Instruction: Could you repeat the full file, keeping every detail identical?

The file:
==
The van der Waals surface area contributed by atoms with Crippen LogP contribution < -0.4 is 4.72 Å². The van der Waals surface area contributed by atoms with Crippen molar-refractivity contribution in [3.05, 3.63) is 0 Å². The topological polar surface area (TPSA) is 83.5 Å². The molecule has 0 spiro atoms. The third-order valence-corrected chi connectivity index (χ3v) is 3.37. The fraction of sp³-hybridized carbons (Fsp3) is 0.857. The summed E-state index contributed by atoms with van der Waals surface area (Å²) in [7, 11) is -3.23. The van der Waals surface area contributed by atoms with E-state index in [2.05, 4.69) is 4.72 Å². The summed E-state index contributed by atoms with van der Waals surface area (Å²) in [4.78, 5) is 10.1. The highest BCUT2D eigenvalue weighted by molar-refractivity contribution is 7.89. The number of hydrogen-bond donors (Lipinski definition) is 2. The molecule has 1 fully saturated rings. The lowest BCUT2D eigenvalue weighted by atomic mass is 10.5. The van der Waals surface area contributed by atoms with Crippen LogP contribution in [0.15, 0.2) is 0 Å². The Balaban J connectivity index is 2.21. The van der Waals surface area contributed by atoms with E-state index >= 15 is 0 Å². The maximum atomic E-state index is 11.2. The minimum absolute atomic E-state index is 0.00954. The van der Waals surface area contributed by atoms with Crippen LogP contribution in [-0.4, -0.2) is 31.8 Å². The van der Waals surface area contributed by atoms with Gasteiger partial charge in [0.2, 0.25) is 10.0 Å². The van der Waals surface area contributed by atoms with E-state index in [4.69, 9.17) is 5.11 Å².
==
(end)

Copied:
The van der Waals surface area contributed by atoms with Crippen LogP contribution < -0.4 is 4.72 Å². The van der Waals surface area contributed by atoms with Crippen molar-refractivity contribution in [3.05, 3.63) is 0 Å². The topological polar surface area (TPSA) is 83.5 Å². The molecule has 0 spiro atoms. The third-order valence-corrected chi connectivity index (χ3v) is 3.37. The fraction of sp³-hybridized carbons (Fsp3) is 0.857. The summed E-state index contributed by atoms with van der Waals surface area (Å²) in [7, 11) is -3.23. The van der Waals surface area contributed by atoms with E-state index in [2.05, 4.69) is 4.72 Å². The summed E-state index contributed by atoms with van der Waals surface area (Å²) in [4.78, 5) is 10.1. The highest BCUT2D eigenvalue weighted by molar-refractivity contribution is 7.89. The number of hydrogen-bond donors (Lipinski definition) is 2. The molecule has 1 fully saturated rings. The lowest BCUT2D eigenvalue weighted by atomic mass is 10.5. The van der Waals surface area contributed by atoms with Crippen LogP contribution in [0.15, 0.2) is 0 Å². The Balaban J connectivity index is 2.21. The van der Waals surface area contributed by atoms with E-state index >= 15 is 0 Å². The maximum atomic E-state index is 11.2. The minimum absolute atomic E-state index is 0.00954. The van der Waals surface area contributed by atoms with Crippen LogP contribution in [-0.4, -0.2) is 31.8 Å². The van der Waals surface area contributed by atoms with Gasteiger partial charge in [0.2, 0.25) is 10.0 Å². The van der Waals surface area contributed by atoms with E-state index in [4.69, 9.17) is 5.11 Å².